The members of the bluegrass quartet Mipso met as students at the University of North Carolina at Chapel Hill and chose the name because they wanted something unique–even now, they say, when you Google Mipso you find only them. They “took alternating years off school,” mandolinist Jacob Sharp told the Bluegrass Situation, and they played enough gigs that their skill as instrumentalists and as songwriters began to develop. When their second album, Dark Holler Pop, hit number eight on Billboard’s bluegrass chart, they knew they had something worth keeping.

That title suggests a fusion of opposites, as does Mipso’s designation of themselves as “renegade traditionalists.” Broadly, they fall among the group of young bands who have heard many kinds of music and have gravitated toward playing it on acoustic instruments as a way of making it all their own. Yet they don’t simply transfer alternative rock, jazz, or other music to bluegrass instruments. All their songs are originals, and all start with the imagery, vocal harmonies, and instrumental sounds of traditional bluegrass as a framework even as they explore experiences any contemporary college student might have and bring in freer song forms and funkier beats. It’s an arresting and novel combination.

Mipso sings of love and of the forces that make relationships fly apart, of taking to the road, of how to find meaning in life in the absence of old certainties. They can pull off a genuinely experimental lyric in a song like “Bad Penny,” in which a statue of Abraham Lincoln begins to talk, in a cleaner way than your average jam band. And they give a sense of how hard it can be for young Southerners to shed the small towns where they grew up.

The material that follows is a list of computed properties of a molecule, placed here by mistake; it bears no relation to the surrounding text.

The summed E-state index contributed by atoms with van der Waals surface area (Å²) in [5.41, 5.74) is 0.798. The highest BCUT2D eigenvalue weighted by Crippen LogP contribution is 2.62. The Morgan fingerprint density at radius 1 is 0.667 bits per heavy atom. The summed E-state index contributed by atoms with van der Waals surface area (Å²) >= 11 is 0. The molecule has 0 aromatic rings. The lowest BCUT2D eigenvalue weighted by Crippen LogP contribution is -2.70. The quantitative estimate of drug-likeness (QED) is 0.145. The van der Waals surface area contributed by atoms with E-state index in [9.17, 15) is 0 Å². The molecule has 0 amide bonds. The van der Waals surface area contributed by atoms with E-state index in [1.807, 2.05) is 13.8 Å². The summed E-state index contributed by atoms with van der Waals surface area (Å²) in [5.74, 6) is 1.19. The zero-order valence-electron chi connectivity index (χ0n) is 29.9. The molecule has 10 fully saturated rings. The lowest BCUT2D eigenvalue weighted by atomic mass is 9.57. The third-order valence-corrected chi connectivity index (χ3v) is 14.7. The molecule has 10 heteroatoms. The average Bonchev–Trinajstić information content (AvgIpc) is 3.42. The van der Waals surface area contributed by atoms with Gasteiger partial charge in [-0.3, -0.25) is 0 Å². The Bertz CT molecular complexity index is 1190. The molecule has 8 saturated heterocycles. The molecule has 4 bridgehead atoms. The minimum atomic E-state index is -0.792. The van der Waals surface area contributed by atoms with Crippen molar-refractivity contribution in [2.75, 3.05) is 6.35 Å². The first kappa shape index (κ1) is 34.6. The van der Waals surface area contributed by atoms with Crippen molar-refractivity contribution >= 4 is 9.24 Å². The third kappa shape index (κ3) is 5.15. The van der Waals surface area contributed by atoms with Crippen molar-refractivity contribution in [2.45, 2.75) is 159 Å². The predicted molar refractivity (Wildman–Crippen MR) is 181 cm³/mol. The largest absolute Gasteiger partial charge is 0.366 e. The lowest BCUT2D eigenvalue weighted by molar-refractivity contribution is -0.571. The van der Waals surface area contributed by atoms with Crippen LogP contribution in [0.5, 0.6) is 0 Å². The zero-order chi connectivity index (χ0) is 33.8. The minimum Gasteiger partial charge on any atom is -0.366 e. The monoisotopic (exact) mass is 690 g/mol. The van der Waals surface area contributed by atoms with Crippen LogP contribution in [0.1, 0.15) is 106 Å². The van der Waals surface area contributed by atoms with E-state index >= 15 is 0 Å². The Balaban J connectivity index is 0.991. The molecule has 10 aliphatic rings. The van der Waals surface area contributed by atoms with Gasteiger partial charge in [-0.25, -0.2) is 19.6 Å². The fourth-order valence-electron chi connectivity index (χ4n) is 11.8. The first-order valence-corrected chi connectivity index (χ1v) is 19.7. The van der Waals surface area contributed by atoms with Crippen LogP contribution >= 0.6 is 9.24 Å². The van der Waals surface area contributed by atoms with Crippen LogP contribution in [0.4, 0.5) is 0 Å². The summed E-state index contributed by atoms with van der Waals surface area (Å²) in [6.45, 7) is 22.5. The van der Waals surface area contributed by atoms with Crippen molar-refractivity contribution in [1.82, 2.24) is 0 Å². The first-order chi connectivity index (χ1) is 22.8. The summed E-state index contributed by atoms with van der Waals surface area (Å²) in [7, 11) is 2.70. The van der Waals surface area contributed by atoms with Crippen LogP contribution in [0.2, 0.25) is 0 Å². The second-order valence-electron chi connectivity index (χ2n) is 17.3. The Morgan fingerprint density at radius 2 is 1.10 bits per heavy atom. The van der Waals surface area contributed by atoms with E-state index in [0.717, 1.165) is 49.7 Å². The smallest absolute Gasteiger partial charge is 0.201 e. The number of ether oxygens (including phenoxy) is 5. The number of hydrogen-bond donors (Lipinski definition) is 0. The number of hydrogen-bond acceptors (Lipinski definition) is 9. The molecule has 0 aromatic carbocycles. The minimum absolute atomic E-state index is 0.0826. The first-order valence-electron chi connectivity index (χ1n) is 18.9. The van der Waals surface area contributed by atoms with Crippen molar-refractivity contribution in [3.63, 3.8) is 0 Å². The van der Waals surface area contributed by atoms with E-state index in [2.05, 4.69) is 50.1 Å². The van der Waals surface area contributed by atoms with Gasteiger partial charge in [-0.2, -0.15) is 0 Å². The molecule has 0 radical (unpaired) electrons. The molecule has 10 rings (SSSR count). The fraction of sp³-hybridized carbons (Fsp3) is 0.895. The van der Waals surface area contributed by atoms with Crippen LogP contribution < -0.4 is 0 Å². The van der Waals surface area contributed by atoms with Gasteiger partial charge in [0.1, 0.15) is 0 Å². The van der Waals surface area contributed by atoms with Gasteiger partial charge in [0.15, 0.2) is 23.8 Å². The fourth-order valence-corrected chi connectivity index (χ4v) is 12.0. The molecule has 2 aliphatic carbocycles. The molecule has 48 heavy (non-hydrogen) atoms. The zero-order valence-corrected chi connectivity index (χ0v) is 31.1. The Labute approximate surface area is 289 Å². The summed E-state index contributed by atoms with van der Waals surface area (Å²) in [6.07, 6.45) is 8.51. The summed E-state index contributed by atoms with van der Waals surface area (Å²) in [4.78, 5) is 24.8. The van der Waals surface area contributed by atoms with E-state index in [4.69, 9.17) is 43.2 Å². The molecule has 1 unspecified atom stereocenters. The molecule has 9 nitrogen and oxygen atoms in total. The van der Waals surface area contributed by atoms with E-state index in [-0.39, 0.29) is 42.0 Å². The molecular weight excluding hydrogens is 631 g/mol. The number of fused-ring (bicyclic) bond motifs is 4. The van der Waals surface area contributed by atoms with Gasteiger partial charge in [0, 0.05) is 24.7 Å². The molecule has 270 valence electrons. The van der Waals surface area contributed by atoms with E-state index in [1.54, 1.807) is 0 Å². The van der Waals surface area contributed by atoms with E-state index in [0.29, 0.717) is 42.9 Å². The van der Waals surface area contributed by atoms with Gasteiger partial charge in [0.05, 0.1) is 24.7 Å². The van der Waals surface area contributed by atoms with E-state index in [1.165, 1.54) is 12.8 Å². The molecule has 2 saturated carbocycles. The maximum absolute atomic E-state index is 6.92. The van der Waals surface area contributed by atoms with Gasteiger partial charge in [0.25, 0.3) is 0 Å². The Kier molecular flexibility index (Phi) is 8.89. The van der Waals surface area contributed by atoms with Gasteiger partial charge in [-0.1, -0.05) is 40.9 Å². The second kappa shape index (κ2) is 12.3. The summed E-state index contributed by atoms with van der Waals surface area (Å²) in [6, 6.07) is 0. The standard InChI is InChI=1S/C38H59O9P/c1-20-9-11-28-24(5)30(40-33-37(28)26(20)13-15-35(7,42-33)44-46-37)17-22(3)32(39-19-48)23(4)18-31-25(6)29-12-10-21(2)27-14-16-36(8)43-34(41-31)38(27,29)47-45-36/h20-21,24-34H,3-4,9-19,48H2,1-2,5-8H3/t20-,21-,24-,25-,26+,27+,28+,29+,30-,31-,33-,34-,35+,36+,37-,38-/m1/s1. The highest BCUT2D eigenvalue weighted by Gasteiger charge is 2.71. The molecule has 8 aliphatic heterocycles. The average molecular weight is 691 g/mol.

Mipso’s immediate ancestors are Nickel Creek and especially the North Carolina band the Steep Canyon Rangers, who gained fame when they toured with Steve Martin. But their songs, although less virtuosic–“if people … expect a Tony Rice solo, well, I’m definitely not going to deliver,” bassist Wood Robinson has said–have more of a personal and lived-in quality than those of either band. If you’re looking for that elusive 1960s mood in which young bands took to the road with fresh ideas about how to use folk traditions, you’ll find a good measure of it here.

In North Carolina Mipso is now playing venues that seat audiences in the high hundreds of people. They recently released their third album, Old Time Reverie. It feels like the future of acoustic music, and Mipso brings it to the Ark on Sunday, February 28.